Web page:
Political Barbarism

“In a shouting match between politicians, the goal is not to win, but to deafen. Once the public cannot hear the shouting, they’ll also be deaf to the facts – which are what truly stand in the way of any candidate.”  -CM

Data Doesn’t Buy Shit

Somewhere in the vast, dark, poorly-spelled history of the Internet and devices and data, there was a Genesis moment. Some software maker, device maker or other maker decided that they owned the rights to the data produced by you during your use of their software or device.

The road to Hell isn’t paved with good intentions, it’s paved with End User Licensing Agreements. And lawyers.

Here at The Slant Global HQ and Auxiliary Bingo Hall Parking Lot, we see this seminal moment a bit differently. Because we view advertising differently. We believe that you should own the facts about you. And what you do. And how you do it. Without you, it would not exist. You, therefore are the creator. So the data that you create is obviously yours.

Our current digitally-anal-probed reality begs to differ.

Read any EULA. That’s the thing you agree to every time you download software or use a service or initiate a device. Yeah, the one you didn’t actually read. It will likely tell you all about how your data is kept private and blah blah blah. What it won’t say is that you own it. It belongs to the makers of said software or device.

Sadly, while this little fiasco may have begun with an honest need to analyze usage and improve products and services, it has been infected with the rank, trend-chasing know-nothings of advertising. It is being misused, mishandled, misappropriated and misogynized.

People in advertising are abusing your facts. Molesting them, even. This is 100% true for 100% of people who have an email address, social media account, phone number, TV, FitBit, Google account, computer, smartphone, tablet, Internet access, automobile or mailbox. You. Are. Being. Ogled.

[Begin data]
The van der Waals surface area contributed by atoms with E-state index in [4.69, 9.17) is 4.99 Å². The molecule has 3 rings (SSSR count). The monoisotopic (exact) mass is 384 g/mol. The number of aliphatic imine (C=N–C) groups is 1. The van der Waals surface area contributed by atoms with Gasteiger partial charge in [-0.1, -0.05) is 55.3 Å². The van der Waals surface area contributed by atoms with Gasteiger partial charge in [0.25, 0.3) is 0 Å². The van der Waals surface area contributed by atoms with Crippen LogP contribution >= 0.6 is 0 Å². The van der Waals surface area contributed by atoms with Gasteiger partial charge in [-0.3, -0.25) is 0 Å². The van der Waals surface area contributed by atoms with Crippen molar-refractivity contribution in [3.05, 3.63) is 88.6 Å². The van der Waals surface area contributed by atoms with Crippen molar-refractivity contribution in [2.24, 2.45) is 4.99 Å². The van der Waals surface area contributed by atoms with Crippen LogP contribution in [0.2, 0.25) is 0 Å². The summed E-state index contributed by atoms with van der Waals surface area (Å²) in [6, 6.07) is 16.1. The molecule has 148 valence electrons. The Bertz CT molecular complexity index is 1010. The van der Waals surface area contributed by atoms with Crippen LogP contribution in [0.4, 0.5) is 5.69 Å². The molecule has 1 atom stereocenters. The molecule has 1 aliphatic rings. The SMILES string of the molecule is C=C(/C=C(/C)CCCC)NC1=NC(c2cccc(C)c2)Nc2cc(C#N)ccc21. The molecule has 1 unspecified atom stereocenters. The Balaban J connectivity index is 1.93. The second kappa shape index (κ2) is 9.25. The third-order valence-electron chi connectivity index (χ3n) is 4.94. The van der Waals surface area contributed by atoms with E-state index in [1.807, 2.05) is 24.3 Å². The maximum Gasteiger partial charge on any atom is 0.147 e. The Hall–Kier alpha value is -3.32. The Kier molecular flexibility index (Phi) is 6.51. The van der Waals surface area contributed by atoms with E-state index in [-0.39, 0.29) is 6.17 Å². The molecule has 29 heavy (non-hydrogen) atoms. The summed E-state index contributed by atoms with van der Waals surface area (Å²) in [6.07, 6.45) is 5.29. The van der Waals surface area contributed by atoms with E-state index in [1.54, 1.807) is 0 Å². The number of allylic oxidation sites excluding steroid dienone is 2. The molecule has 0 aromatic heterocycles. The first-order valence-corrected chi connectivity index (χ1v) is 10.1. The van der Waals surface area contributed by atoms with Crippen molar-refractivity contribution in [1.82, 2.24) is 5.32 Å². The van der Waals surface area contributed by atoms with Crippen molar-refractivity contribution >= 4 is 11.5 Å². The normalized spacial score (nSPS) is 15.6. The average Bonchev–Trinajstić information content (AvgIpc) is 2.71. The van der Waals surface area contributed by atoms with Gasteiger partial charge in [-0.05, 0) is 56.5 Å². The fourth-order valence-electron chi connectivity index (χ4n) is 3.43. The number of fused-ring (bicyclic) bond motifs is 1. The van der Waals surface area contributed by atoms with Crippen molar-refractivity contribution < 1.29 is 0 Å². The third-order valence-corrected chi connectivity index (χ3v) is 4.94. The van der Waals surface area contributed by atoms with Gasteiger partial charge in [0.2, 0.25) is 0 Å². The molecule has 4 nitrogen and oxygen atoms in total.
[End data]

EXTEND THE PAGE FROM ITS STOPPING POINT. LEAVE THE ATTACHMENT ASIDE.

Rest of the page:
Creepy, isn’t it? Someone out there is looking at facts about you and thinking, “Wow, a nice, well-to-do X0-something with a good job who searches the usual sites, reads news on an iPhone 6XYZ, loves *insert favorite sports team* and is going camping this weekend. With #friends. And their #dog. In a #Jeep.”


And why? So we in the advertising business can send you a hyper-targeted advertisement for Off! Insect Repellent and pine-scented Febreeze.

Advertising was never quite a noble pursuit. The purists and icons of bygone eras set about the task very differently. They had a philosophy. They may even have had ethics. I think they realized that, to be in advertising was to be a person like everyone else. You didn’t know everything about them, you just knew enough to relate.

Now we delude ourselves into believing that we’re more efficient and effective by targeting highly specific data sets. This is a big, fat, stinky lie. What we’re doing is stalking people and wasting time and money. P&G just realized it. Hopefully more will, soon.

Nowadays, it seems as though planners and clients alike are lost unless they know how many Cheerios you poured in the bowl this morning, and what percentage of fat was in your milk. This is the new version of missing the forest for the trees.

We seek the one, not the many, and that’s wrong. Advertising is mass communication. Advertising is about the idea, not the target. Advertising is about the product, not the data.

And so, good consumer, I urge you to change your perspective. Demand to own your data. If you do, you might just change advertising for the better. Advertising will follow your lead. Because data doesn’t buy shit. People do.


As a marketer, it is always in my mind that the mood of the public is important to what I do. But what do you do when the public is in no mood for your advertising shenanigans?

Dark have been my feeds of late. Innocent people killed. Innocent police officers killed. What’s been solved? What have we learned? What have we accomplished?